Raadpleeg ook de preventie literatuurlijst van voeding en voedingsstoffen van arts-bioloog drs. Engelbert Valstar

17 augustus 2019: Bron: Nature Communicationsvolume 10, Article number: 3651 (2019)

Wie veel groenten en fruit eet met veel flavonoiden, waarin veel antioxidanten zitten, heeft minder kans te overlijden aan kanker of hart- en vaatziektes. Mensen die per dag 500 mg flavonoïden eten, zelfs als ze regelmatig roken of alcohol drinken, zouden 36 procent minder kans hebben om te overlijden door kanker of 38 procent minder aan een hartaandoening. Dat blijkt uit een tweede analyse van een groot Deens bevolkingsonderzoek dat al 23 jaar loopt en nu specifiek op het eten en drinken werd geanalyseerd. 

Aan het Danish Diet, Cancer and Health onderzoek namen 53.048 mensen deel en zij werden 23 jaar lang gevolgd en vragen gesteld over hun voedingspatroon enz.. Tijdens die periode werd bijgehouden wat de deelnemers aten. Op die manier konden de wetenschappers na gaan hoeveel flavonoïden ze dagelijks binnenkregen. 

Opvallende conclusie uit het rapport is dat bij mensen die roken en minstens twee drankjes met alcohol per dag drinken het effect het sterkst was van de flavonoiden. ,,Het is bekend dat roken en veel alcohol drinken het risico op vroegtijdig overlijden vergroot. Dat risico zal verkleinen bij mensen die voldoende flavonoïden consumeren, maar het maakt niet alles ongedaan”, aldus hoofdonderzoekster Nicola Bondonno. ,,Het beste is nog steeds om te stoppen met roken en minder alcohol te drinken.”  

,,Het is dus wel belangrijk om voldoende van deze groenten en fruit met veel flavonoiden - antioxidanten te eten en drinken. Dat gaat gemakkelijk door je voedingspatroon aan te passen. In appels, broccoli, sinaasappels en ook groene thee en donkere chocolade zitten veel flavonoiden” De grens ligt bij 500 mg flavonoiden per dag. Wie meer gebruikte dan 500 mg had daar geen extra baat bij.  

figure1

Het volledige studierapport: Flavonoid intake is associated with lower mortality in the Danish Diet Cancer and Health Cohort is gratis in te zien.

Hier het abstract van de studie:

Flavonoid intake is associated with lower mortality in the Danish Diet Cancer and Health Cohort

Flavonoid intake is associated with lower mortality in the Danish Diet Cancer and Health Cohort

Abstract

Flavonoids, plant-derived polyphenolic compounds, have been linked with health benefits. However, evidence from observational studies is incomplete; studies on cancer mortality are scarce and moderating effects of lifestyle risk factors for early mortality are unknown. In this prospective cohort study including 56,048 participants of the Danish Diet, Cancer, and Health cohort crosslinked with Danish nationwide registries and followed for 23 years, there are 14,083 deaths. A moderate habitual intake of flavonoids is inversely associated with all-cause, cardiovascular- and cancer-related mortality. This strong association plateaus at intakes of approximately 500 mg/day. Furthermore, the inverse associations between total flavonoid intake and mortality outcomes are stronger and more linear in smokers than in non-smokers, as well as in heavy (>20 g/d) vs. low-moderate (<20 g/d) alcohol consumers. These findings highlight the potential to reduce mortality through recommendations to increase intakes of flavonoid-rich foods, particularly in smokers and high alcohol consumers.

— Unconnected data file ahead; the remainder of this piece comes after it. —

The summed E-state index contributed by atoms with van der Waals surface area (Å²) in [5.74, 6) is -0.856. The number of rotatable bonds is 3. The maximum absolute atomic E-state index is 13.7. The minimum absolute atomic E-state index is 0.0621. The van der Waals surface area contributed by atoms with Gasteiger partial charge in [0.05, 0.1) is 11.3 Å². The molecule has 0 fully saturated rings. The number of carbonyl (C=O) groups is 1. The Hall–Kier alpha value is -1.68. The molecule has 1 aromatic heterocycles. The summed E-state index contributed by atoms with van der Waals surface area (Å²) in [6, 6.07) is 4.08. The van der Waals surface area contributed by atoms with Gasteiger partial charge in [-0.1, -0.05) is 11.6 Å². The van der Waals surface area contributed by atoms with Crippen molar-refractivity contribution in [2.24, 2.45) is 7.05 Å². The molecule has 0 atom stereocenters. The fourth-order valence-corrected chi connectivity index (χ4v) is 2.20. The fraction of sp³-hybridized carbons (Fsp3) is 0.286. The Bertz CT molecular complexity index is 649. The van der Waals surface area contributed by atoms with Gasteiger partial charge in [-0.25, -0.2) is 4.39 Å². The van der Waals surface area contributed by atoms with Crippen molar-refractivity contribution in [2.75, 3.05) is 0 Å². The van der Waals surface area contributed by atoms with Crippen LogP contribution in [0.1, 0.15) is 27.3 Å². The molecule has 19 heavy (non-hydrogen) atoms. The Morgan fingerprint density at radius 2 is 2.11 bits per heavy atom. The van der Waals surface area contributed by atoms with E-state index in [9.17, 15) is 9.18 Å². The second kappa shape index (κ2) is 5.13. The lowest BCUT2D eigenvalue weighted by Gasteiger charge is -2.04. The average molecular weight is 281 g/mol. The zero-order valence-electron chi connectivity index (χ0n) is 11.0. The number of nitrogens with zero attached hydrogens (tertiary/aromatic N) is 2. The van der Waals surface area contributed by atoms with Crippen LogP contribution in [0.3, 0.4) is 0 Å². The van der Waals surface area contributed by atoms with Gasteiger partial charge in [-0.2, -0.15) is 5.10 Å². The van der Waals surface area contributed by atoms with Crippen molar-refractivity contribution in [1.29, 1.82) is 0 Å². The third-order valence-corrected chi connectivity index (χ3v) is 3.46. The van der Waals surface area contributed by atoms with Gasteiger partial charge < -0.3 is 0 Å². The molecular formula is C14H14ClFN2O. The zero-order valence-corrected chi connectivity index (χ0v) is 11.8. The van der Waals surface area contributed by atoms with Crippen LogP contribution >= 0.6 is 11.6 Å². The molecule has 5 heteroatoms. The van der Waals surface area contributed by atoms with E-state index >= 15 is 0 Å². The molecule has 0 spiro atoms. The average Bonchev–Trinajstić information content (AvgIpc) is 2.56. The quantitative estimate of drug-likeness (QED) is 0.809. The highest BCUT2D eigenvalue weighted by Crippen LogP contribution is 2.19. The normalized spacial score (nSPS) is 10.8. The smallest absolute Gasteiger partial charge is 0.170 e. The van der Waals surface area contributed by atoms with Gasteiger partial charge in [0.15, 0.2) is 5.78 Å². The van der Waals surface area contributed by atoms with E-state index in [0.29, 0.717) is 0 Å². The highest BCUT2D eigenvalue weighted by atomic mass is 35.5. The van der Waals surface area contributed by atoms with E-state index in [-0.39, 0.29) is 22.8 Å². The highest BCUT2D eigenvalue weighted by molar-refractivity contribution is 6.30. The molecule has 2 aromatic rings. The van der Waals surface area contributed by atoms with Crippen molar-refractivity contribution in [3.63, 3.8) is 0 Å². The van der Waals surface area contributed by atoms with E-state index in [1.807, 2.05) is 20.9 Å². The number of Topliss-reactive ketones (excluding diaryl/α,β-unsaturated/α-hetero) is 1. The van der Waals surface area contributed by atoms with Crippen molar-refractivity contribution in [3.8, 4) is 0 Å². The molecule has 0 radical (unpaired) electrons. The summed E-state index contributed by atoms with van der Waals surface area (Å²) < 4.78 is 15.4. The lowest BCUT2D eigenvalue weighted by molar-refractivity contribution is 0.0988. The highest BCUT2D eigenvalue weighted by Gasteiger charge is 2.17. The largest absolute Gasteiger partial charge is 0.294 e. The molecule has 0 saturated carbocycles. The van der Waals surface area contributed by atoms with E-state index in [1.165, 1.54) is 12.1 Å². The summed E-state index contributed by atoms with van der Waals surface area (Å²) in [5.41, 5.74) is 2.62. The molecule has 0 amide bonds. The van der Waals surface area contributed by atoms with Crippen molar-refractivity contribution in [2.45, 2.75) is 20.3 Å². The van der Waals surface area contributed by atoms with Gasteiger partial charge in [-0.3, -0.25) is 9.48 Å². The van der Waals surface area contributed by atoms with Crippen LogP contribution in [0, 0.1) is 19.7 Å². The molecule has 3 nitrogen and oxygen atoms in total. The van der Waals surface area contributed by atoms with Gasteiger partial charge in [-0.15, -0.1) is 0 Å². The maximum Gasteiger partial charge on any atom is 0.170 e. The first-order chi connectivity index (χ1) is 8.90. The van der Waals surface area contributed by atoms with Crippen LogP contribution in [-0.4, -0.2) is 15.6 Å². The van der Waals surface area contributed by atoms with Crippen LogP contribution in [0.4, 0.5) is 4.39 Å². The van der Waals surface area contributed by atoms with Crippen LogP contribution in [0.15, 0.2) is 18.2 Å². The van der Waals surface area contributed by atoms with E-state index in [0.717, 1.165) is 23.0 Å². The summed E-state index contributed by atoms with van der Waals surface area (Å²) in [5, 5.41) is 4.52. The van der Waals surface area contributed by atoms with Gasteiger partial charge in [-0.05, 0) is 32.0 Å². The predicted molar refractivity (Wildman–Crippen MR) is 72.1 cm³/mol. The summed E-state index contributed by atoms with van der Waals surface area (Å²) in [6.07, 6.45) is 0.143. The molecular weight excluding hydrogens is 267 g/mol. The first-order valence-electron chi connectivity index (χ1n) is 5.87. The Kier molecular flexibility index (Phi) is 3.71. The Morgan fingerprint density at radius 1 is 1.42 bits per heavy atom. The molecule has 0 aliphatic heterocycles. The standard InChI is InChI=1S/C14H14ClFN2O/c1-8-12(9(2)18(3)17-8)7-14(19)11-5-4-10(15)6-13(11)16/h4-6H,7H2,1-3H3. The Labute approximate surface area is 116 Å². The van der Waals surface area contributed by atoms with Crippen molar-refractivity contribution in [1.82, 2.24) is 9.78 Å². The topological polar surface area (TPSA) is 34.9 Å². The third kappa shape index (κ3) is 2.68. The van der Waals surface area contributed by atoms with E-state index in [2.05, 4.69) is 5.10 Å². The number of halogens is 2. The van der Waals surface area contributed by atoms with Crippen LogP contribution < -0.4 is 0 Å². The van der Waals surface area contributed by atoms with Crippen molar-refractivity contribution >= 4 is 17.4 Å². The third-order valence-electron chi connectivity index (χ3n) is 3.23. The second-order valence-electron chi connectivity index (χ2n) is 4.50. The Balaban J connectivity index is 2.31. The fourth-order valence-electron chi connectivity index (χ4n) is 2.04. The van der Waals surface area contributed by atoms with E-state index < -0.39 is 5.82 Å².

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Acknowledgements

The authors wish to thank Professor Thomas A. Gerds for his statistical advice. The Danish Diet, Cancer, and Health Study was funded by the Danish Cancer Society, Denmark. FD is funded by The Danish Heart Foundation (Grant number 17-R115-A7443-22062) and Gangstedfonden (Grant number A35136), Denmark. NPB is funded by a National Health and Medical Research Council Early Career Fellowship (Grant number APP1159914), Australia. The salary of JMH is supported by a National Health and Medical Research Council of Australia Senior Research Fellowship, Australia (Grant number APP1116937).

Disclaimer

Where authors are identified as personnel of the International Agency for Research on Cancer/World Health Organization, the authors alone are responsible for the views expressed in this article and they do not necessarily represent the decisions, policy or views of the International Agency for Research on Cancer / World Health Organization.

Author information

N.P.B., F.D., K.O., A.T., and J.M.H. contributed to the study concept and design; AS calculated the flavonoid intake from FFQ data; N.P.B. and F.D. conducted the data analysis; N.P.B. and F.D. drafted the manuscript; N.P.B., F.D., C.K., K.M., C.P.B., J.R.L., K.D.C., G.G., A.S., A.C., A.T., K.O., and J.M.H. critically reviewed the final draft of the manuscript.

Correspondence to Nicola P. Bondonno.

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Competing interests

The authors declare no competing interests.

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Peer Review Information: Nature Communications thanks the anonymous reviewer(s) for their contribution to the peer review of this work. Peer reviewer reports are available.

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